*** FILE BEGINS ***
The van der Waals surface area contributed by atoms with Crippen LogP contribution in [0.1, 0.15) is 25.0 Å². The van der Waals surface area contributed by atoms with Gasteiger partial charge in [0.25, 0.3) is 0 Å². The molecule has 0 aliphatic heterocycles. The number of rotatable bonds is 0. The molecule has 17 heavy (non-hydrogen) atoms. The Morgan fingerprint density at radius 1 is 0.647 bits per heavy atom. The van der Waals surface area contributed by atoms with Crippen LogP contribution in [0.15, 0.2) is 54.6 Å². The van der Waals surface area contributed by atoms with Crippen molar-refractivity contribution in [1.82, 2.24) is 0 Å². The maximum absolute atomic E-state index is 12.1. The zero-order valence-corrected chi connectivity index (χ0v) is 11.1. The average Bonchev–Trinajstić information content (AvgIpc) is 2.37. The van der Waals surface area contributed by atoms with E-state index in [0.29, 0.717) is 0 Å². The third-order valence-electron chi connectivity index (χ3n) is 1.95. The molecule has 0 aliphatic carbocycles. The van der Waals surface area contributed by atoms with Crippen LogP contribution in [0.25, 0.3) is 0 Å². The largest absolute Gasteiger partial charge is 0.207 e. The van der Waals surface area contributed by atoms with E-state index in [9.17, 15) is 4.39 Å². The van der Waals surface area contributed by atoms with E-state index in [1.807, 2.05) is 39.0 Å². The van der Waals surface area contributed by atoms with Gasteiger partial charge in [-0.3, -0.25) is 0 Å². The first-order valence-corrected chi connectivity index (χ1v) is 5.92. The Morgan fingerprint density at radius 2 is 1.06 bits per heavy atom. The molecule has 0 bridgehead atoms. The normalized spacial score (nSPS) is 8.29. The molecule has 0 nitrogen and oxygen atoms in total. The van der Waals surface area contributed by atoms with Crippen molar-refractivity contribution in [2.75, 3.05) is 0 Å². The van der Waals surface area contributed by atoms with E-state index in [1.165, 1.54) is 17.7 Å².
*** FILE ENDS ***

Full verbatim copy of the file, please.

The van der Waals surface area contributed by atoms with Crippen LogP contribution in [0.1, 0.15) is 25.0 Å². The van der Waals surface area contributed by atoms with Gasteiger partial charge in [0.25, 0.3) is 0 Å². The molecule has 0 aliphatic heterocycles. The number of rotatable bonds is 0. The molecule has 17 heavy (non-hydrogen) atoms. The Morgan fingerprint density at radius 1 is 0.647 bits per heavy atom. The van der Waals surface area contributed by atoms with Crippen LogP contribution in [0.15, 0.2) is 54.6 Å². The van der Waals surface area contributed by atoms with Crippen molar-refractivity contribution in [1.82, 2.24) is 0 Å². The maximum absolute atomic E-state index is 12.1. The zero-order valence-corrected chi connectivity index (χ0v) is 11.1. The average Bonchev–Trinajstić information content (AvgIpc) is 2.37. The van der Waals surface area contributed by atoms with E-state index in [0.29, 0.717) is 0 Å². The third-order valence-electron chi connectivity index (χ3n) is 1.95. The molecule has 0 aliphatic carbocycles. The van der Waals surface area contributed by atoms with Crippen LogP contribution in [0.25, 0.3) is 0 Å². The largest absolute Gasteiger partial charge is 0.207 e. The van der Waals surface area contributed by atoms with E-state index in [9.17, 15) is 4.39 Å². The van der Waals surface area contributed by atoms with E-state index in [1.807, 2.05) is 39.0 Å². The van der Waals surface area contributed by atoms with Gasteiger partial charge in [-0.3, -0.25) is 0 Å². The first-order valence-corrected chi connectivity index (χ1v) is 5.92. The Morgan fingerprint density at radius 2 is 1.06 bits per heavy atom. The molecule has 0 bridgehead atoms. The normalized spacial score (nSPS) is 8.29. The molecule has 0 nitrogen and oxygen atoms in total. The van der Waals surface area contributed by atoms with Crippen molar-refractivity contribution in [2.75, 3.05) is 0 Å². The van der Waals surface area contributed by atoms with E-state index in [1.165, 1.54) is 17.7 Å².